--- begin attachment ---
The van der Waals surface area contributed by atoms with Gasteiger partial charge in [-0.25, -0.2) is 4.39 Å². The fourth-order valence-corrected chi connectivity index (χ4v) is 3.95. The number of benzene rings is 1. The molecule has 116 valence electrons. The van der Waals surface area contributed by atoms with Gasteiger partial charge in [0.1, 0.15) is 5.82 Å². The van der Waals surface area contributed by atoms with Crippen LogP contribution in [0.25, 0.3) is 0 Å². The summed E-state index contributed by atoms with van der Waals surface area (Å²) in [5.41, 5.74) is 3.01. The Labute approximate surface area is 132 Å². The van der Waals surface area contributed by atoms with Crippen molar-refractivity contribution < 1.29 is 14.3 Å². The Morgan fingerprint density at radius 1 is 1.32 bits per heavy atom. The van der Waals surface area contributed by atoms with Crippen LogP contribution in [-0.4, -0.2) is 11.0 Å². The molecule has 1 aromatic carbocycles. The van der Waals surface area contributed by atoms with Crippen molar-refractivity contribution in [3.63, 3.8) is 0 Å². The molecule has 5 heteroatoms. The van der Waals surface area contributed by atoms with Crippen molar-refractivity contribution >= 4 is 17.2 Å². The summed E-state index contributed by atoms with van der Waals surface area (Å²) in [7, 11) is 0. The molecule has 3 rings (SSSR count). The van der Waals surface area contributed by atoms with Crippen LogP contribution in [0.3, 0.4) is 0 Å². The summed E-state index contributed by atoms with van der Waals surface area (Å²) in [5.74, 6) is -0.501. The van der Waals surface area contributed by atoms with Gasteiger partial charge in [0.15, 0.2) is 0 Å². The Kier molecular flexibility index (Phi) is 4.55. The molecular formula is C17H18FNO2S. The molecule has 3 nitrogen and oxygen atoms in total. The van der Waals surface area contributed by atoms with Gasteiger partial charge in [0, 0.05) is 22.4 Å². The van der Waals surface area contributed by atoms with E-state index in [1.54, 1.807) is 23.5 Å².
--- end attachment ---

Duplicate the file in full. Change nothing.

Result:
The van der Waals surface area contributed by atoms with Gasteiger partial charge in [-0.25, -0.2) is 4.39 Å². The fourth-order valence-corrected chi connectivity index (χ4v) is 3.95. The number of benzene rings is 1. The molecule has 116 valence electrons. The van der Waals surface area contributed by atoms with Gasteiger partial charge in [0.1, 0.15) is 5.82 Å². The van der Waals surface area contributed by atoms with Crippen LogP contribution in [0.25, 0.3) is 0 Å². The summed E-state index contributed by atoms with van der Waals surface area (Å²) in [5.41, 5.74) is 3.01. The Labute approximate surface area is 132 Å². The van der Waals surface area contributed by atoms with Crippen molar-refractivity contribution < 1.29 is 14.3 Å². The Morgan fingerprint density at radius 1 is 1.32 bits per heavy atom. The van der Waals surface area contributed by atoms with Crippen LogP contribution in [-0.4, -0.2) is 11.0 Å². The molecule has 1 aromatic carbocycles. The van der Waals surface area contributed by atoms with Crippen molar-refractivity contribution in [3.63, 3.8) is 0 Å². The molecule has 5 heteroatoms. The van der Waals surface area contributed by atoms with Crippen molar-refractivity contribution >= 4 is 17.2 Å². The summed E-state index contributed by atoms with van der Waals surface area (Å²) in [7, 11) is 0. The molecule has 3 rings (SSSR count). The van der Waals surface area contributed by atoms with Crippen LogP contribution in [0.3, 0.4) is 0 Å². The summed E-state index contributed by atoms with van der Waals surface area (Å²) in [5.74, 6) is -0.501. The van der Waals surface area contributed by atoms with Gasteiger partial charge in [0.15, 0.2) is 0 Å². The Kier molecular flexibility index (Phi) is 4.55. The molecular formula is C17H18FNO2S. The molecule has 3 nitrogen and oxygen atoms in total. The van der Waals surface area contributed by atoms with Gasteiger partial charge in [0, 0.05) is 22.4 Å². The van der Waals surface area contributed by atoms with E-state index in [1.54, 1.807) is 23.5 Å².